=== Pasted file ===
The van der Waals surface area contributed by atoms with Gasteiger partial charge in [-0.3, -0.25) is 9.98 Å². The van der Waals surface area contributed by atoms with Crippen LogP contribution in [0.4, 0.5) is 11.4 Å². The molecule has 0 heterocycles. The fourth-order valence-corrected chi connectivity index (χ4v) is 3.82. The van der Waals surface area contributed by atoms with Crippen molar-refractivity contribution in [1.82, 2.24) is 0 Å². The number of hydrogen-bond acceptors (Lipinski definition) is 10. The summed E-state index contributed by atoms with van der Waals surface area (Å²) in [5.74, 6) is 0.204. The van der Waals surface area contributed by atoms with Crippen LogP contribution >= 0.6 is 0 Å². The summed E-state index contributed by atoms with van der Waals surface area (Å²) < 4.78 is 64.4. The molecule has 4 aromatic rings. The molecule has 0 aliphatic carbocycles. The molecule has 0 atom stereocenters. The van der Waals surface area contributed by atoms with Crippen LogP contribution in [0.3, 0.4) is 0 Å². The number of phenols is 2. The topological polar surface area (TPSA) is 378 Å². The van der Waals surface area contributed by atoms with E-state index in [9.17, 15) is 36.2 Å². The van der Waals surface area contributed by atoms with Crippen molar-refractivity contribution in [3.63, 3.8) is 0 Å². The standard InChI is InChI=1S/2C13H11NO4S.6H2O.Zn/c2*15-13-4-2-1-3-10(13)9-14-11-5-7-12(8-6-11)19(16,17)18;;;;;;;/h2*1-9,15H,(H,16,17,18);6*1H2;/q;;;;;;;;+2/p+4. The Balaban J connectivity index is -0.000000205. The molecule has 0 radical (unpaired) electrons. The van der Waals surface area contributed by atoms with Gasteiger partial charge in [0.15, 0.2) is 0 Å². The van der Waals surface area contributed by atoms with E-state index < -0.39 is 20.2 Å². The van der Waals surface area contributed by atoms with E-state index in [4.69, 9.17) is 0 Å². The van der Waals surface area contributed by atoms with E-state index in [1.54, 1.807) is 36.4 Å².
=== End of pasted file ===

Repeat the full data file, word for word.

The van der Waals surface area contributed by atoms with Gasteiger partial charge in [-0.3, -0.25) is 9.98 Å². The van der Waals surface area contributed by atoms with Crippen LogP contribution in [0.4, 0.5) is 11.4 Å². The molecule has 0 heterocycles. The fourth-order valence-corrected chi connectivity index (χ4v) is 3.82. The van der Waals surface area contributed by atoms with Crippen molar-refractivity contribution in [1.82, 2.24) is 0 Å². The number of hydrogen-bond acceptors (Lipinski definition) is 10. The summed E-state index contributed by atoms with van der Waals surface area (Å²) in [5.74, 6) is 0.204. The van der Waals surface area contributed by atoms with Crippen LogP contribution >= 0.6 is 0 Å². The summed E-state index contributed by atoms with van der Waals surface area (Å²) < 4.78 is 64.4. The molecule has 4 aromatic rings. The molecule has 0 aliphatic carbocycles. The molecule has 0 atom stereocenters. The van der Waals surface area contributed by atoms with Crippen LogP contribution in [0.3, 0.4) is 0 Å². The number of phenols is 2. The topological polar surface area (TPSA) is 378 Å². The van der Waals surface area contributed by atoms with E-state index in [9.17, 15) is 36.2 Å². The van der Waals surface area contributed by atoms with Crippen molar-refractivity contribution in [3.63, 3.8) is 0 Å². The standard InChI is InChI=1S/2C13H11NO4S.6H2O.Zn/c2*15-13-4-2-1-3-10(13)9-14-11-5-7-12(8-6-11)19(16,17)18;;;;;;;/h2*1-9,15H,(H,16,17,18);6*1H2;/q;;;;;;;;+2/p+4. The Balaban J connectivity index is -0.000000205. The molecule has 0 radical (unpaired) electrons. The van der Waals surface area contributed by atoms with Gasteiger partial charge in [0.15, 0.2) is 0 Å². The van der Waals surface area contributed by atoms with E-state index < -0.39 is 20.2 Å². The van der Waals surface area contributed by atoms with E-state index in [4.69, 9.17) is 0 Å². The van der Waals surface area contributed by atoms with E-state index in [1.54, 1.807) is 36.4 Å².